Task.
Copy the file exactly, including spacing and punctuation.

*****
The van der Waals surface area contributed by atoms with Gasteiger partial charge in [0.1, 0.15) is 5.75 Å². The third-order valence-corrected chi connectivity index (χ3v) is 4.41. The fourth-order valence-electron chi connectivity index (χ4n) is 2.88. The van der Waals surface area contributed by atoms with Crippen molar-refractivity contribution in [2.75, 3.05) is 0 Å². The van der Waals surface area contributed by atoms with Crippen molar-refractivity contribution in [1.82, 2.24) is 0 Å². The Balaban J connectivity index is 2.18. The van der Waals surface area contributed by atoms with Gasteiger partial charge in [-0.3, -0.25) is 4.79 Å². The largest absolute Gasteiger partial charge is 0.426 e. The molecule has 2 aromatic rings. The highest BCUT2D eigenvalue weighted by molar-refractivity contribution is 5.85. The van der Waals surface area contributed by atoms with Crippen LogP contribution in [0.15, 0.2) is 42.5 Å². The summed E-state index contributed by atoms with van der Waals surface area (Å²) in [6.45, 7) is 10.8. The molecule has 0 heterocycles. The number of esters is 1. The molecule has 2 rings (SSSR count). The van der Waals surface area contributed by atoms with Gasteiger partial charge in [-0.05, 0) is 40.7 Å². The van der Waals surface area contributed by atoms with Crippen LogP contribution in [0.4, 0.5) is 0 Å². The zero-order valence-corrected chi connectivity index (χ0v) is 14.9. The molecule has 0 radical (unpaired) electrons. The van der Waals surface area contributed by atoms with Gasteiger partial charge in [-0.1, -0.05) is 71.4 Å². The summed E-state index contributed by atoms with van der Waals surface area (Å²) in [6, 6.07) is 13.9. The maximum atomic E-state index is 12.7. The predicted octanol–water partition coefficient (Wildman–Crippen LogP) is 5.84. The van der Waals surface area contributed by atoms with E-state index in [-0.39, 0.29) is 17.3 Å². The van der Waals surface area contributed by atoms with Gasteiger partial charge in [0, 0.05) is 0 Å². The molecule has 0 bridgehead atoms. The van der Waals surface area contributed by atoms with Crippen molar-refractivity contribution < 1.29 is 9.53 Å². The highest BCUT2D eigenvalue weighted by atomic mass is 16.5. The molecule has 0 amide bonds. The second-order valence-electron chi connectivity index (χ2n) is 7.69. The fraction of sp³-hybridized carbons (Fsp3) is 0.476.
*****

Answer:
The van der Waals surface area contributed by atoms with Gasteiger partial charge in [0.1, 0.15) is 5.75 Å². The third-order valence-corrected chi connectivity index (χ3v) is 4.41. The fourth-order valence-electron chi connectivity index (χ4n) is 2.88. The van der Waals surface area contributed by atoms with Crippen molar-refractivity contribution in [2.75, 3.05) is 0 Å². The van der Waals surface area contributed by atoms with Crippen molar-refractivity contribution in [1.82, 2.24) is 0 Å². The Balaban J connectivity index is 2.18. The van der Waals surface area contributed by atoms with Gasteiger partial charge in [-0.3, -0.25) is 4.79 Å². The largest absolute Gasteiger partial charge is 0.426 e. The molecule has 2 aromatic rings. The highest BCUT2D eigenvalue weighted by molar-refractivity contribution is 5.85. The van der Waals surface area contributed by atoms with Crippen LogP contribution in [0.15, 0.2) is 42.5 Å². The summed E-state index contributed by atoms with van der Waals surface area (Å²) in [6.45, 7) is 10.8. The molecule has 0 heterocycles. The number of esters is 1. The molecule has 2 rings (SSSR count). The van der Waals surface area contributed by atoms with Gasteiger partial charge in [-0.05, 0) is 40.7 Å². The van der Waals surface area contributed by atoms with Crippen LogP contribution in [0.4, 0.5) is 0 Å². The zero-order valence-corrected chi connectivity index (χ0v) is 14.9. The molecule has 0 radical (unpaired) electrons. The van der Waals surface area contributed by atoms with Gasteiger partial charge in [-0.1, -0.05) is 71.4 Å². The summed E-state index contributed by atoms with van der Waals surface area (Å²) in [6, 6.07) is 13.9. The maximum atomic E-state index is 12.7. The predicted octanol–water partition coefficient (Wildman–Crippen LogP) is 5.84. The van der Waals surface area contributed by atoms with E-state index in [-0.39, 0.29) is 17.3 Å². The van der Waals surface area contributed by atoms with Gasteiger partial charge in [0, 0.05) is 0 Å². The molecule has 0 bridgehead atoms. The van der Waals surface area contributed by atoms with Crippen molar-refractivity contribution < 1.29 is 9.53 Å². The highest BCUT2D eigenvalue weighted by atomic mass is 16.5. The molecule has 0 amide bonds. The second-order valence-electron chi connectivity index (χ2n) is 7.69. The fraction of sp³-hybridized carbons (Fsp3) is 0.476.